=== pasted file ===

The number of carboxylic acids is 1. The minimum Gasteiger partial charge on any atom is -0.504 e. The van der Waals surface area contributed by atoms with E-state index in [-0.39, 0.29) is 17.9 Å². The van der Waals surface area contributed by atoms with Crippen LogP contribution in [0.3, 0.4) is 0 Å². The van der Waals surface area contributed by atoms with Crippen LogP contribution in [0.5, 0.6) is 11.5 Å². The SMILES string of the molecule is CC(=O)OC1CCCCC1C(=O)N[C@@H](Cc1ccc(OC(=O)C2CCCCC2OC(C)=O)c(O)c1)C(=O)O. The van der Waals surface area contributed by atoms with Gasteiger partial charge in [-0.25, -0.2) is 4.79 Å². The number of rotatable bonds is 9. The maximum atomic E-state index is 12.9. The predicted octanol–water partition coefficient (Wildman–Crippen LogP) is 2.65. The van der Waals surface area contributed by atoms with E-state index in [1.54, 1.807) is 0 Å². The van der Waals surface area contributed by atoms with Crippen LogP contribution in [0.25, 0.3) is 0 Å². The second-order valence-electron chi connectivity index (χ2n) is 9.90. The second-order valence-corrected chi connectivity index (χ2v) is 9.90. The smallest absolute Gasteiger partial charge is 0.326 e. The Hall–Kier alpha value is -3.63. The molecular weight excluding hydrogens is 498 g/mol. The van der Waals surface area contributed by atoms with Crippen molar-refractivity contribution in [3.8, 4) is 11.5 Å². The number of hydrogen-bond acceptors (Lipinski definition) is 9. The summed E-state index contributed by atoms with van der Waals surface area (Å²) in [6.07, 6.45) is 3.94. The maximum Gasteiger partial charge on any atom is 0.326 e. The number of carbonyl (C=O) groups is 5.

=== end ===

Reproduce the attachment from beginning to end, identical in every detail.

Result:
The number of carboxylic acids is 1. The minimum Gasteiger partial charge on any atom is -0.504 e. The van der Waals surface area contributed by atoms with E-state index in [-0.39, 0.29) is 17.9 Å². The van der Waals surface area contributed by atoms with Crippen LogP contribution in [0.3, 0.4) is 0 Å². The van der Waals surface area contributed by atoms with Crippen LogP contribution in [0.5, 0.6) is 11.5 Å². The SMILES string of the molecule is CC(=O)OC1CCCCC1C(=O)N[C@@H](Cc1ccc(OC(=O)C2CCCCC2OC(C)=O)c(O)c1)C(=O)O. The van der Waals surface area contributed by atoms with Gasteiger partial charge in [-0.25, -0.2) is 4.79 Å². The number of rotatable bonds is 9. The maximum atomic E-state index is 12.9. The predicted octanol–water partition coefficient (Wildman–Crippen LogP) is 2.65. The van der Waals surface area contributed by atoms with E-state index in [1.54, 1.807) is 0 Å². The van der Waals surface area contributed by atoms with Crippen LogP contribution in [0.25, 0.3) is 0 Å². The second-order valence-electron chi connectivity index (χ2n) is 9.90. The second-order valence-corrected chi connectivity index (χ2v) is 9.90. The smallest absolute Gasteiger partial charge is 0.326 e. The Hall–Kier alpha value is -3.63. The molecular weight excluding hydrogens is 498 g/mol. The van der Waals surface area contributed by atoms with Crippen molar-refractivity contribution in [3.8, 4) is 11.5 Å². The number of hydrogen-bond acceptors (Lipinski definition) is 9. The summed E-state index contributed by atoms with van der Waals surface area (Å²) in [6.07, 6.45) is 3.94. The maximum Gasteiger partial charge on any atom is 0.326 e. The number of carbonyl (C=O) groups is 5.